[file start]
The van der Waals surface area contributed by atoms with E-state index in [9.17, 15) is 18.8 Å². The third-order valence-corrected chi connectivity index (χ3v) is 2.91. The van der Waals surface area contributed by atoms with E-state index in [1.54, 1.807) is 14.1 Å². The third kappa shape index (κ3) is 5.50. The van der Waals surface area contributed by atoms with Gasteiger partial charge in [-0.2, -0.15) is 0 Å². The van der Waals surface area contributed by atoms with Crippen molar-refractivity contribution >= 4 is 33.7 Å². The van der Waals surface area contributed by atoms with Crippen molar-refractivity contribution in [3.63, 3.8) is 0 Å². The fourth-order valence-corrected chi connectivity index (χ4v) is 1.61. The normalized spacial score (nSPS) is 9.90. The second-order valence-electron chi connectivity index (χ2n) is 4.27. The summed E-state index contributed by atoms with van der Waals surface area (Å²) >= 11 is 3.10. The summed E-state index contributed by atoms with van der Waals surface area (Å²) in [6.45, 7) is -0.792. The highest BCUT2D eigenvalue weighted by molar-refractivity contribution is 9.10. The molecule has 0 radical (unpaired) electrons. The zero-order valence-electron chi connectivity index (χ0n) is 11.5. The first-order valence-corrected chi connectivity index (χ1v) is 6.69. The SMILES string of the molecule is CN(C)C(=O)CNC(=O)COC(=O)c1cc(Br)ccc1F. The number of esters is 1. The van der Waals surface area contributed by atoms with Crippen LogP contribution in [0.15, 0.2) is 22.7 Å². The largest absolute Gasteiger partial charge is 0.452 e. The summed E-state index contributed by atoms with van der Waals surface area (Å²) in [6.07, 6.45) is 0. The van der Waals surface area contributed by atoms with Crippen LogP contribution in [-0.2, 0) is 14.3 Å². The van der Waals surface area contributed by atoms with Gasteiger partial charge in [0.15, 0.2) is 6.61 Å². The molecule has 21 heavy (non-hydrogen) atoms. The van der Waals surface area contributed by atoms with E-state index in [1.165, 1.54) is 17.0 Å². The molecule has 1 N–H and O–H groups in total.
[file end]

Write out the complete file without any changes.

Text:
The van der Waals surface area contributed by atoms with E-state index in [9.17, 15) is 18.8 Å². The third-order valence-corrected chi connectivity index (χ3v) is 2.91. The van der Waals surface area contributed by atoms with E-state index in [1.54, 1.807) is 14.1 Å². The third kappa shape index (κ3) is 5.50. The van der Waals surface area contributed by atoms with Gasteiger partial charge in [-0.2, -0.15) is 0 Å². The van der Waals surface area contributed by atoms with Crippen molar-refractivity contribution >= 4 is 33.7 Å². The van der Waals surface area contributed by atoms with Crippen molar-refractivity contribution in [3.63, 3.8) is 0 Å². The fourth-order valence-corrected chi connectivity index (χ4v) is 1.61. The normalized spacial score (nSPS) is 9.90. The second-order valence-electron chi connectivity index (χ2n) is 4.27. The summed E-state index contributed by atoms with van der Waals surface area (Å²) >= 11 is 3.10. The summed E-state index contributed by atoms with van der Waals surface area (Å²) in [6.45, 7) is -0.792. The highest BCUT2D eigenvalue weighted by molar-refractivity contribution is 9.10. The molecule has 0 radical (unpaired) electrons. The zero-order valence-electron chi connectivity index (χ0n) is 11.5. The first-order valence-corrected chi connectivity index (χ1v) is 6.69. The SMILES string of the molecule is CN(C)C(=O)CNC(=O)COC(=O)c1cc(Br)ccc1F. The number of esters is 1. The van der Waals surface area contributed by atoms with Crippen LogP contribution in [0.15, 0.2) is 22.7 Å². The largest absolute Gasteiger partial charge is 0.452 e. The summed E-state index contributed by atoms with van der Waals surface area (Å²) in [6.07, 6.45) is 0. The van der Waals surface area contributed by atoms with Crippen LogP contribution in [-0.2, 0) is 14.3 Å². The van der Waals surface area contributed by atoms with Gasteiger partial charge in [0.15, 0.2) is 6.61 Å². The molecule has 21 heavy (non-hydrogen) atoms. The van der Waals surface area contributed by atoms with E-state index in [1.165, 1.54) is 17.0 Å². The molecule has 1 N–H and O–H groups in total.